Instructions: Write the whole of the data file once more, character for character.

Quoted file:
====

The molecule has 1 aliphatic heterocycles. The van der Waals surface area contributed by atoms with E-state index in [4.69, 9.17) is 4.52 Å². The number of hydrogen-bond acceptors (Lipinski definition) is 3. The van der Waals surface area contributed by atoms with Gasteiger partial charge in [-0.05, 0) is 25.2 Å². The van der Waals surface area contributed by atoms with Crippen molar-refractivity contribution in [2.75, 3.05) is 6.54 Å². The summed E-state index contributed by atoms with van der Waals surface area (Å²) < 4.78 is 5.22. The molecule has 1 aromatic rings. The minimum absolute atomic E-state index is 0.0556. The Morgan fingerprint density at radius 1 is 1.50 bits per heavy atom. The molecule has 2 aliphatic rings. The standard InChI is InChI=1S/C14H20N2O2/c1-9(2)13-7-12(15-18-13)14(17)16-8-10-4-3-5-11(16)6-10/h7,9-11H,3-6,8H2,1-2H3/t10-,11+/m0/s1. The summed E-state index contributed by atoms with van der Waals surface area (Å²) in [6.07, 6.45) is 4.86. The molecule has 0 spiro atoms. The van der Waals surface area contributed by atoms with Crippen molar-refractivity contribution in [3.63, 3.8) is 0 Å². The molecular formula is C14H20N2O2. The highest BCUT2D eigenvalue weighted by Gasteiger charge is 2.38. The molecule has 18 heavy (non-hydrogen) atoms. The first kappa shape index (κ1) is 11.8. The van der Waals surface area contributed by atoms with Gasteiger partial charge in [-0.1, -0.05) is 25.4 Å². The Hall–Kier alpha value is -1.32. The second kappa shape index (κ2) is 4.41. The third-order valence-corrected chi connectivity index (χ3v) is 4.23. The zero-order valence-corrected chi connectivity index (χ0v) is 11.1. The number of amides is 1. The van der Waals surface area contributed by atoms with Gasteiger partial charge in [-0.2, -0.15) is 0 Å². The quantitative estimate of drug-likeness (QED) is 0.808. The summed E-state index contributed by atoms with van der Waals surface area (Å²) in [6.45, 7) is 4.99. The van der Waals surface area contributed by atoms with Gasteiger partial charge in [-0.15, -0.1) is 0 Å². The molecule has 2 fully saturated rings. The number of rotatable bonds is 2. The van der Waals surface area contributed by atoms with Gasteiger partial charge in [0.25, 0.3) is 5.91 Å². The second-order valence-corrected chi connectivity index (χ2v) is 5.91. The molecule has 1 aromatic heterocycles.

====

The molecule has 1 aliphatic heterocycles. The van der Waals surface area contributed by atoms with E-state index in [4.69, 9.17) is 4.52 Å². The number of hydrogen-bond acceptors (Lipinski definition) is 3. The van der Waals surface area contributed by atoms with Gasteiger partial charge in [-0.05, 0) is 25.2 Å². The van der Waals surface area contributed by atoms with Crippen molar-refractivity contribution in [2.75, 3.05) is 6.54 Å². The summed E-state index contributed by atoms with van der Waals surface area (Å²) < 4.78 is 5.22. The molecule has 1 aromatic rings. The minimum absolute atomic E-state index is 0.0556. The Morgan fingerprint density at radius 1 is 1.50 bits per heavy atom. The molecule has 2 aliphatic rings. The standard InChI is InChI=1S/C14H20N2O2/c1-9(2)13-7-12(15-18-13)14(17)16-8-10-4-3-5-11(16)6-10/h7,9-11H,3-6,8H2,1-2H3/t10-,11+/m0/s1. The summed E-state index contributed by atoms with van der Waals surface area (Å²) in [6.07, 6.45) is 4.86. The molecule has 0 spiro atoms. The van der Waals surface area contributed by atoms with Crippen molar-refractivity contribution in [3.63, 3.8) is 0 Å². The molecular formula is C14H20N2O2. The highest BCUT2D eigenvalue weighted by Gasteiger charge is 2.38. The molecule has 18 heavy (non-hydrogen) atoms. The first kappa shape index (κ1) is 11.8. The van der Waals surface area contributed by atoms with Gasteiger partial charge in [-0.1, -0.05) is 25.4 Å². The Hall–Kier alpha value is -1.32. The second kappa shape index (κ2) is 4.41. The third-order valence-corrected chi connectivity index (χ3v) is 4.23. The zero-order valence-corrected chi connectivity index (χ0v) is 11.1. The number of amides is 1. The van der Waals surface area contributed by atoms with Gasteiger partial charge in [-0.2, -0.15) is 0 Å². The quantitative estimate of drug-likeness (QED) is 0.808. The summed E-state index contributed by atoms with van der Waals surface area (Å²) in [6.45, 7) is 4.99. The van der Waals surface area contributed by atoms with Gasteiger partial charge in [-0.15, -0.1) is 0 Å². The molecule has 2 fully saturated rings. The number of rotatable bonds is 2. The van der Waals surface area contributed by atoms with Gasteiger partial charge in [0.25, 0.3) is 5.91 Å². The second-order valence-corrected chi connectivity index (χ2v) is 5.91. The molecule has 1 aromatic heterocycles.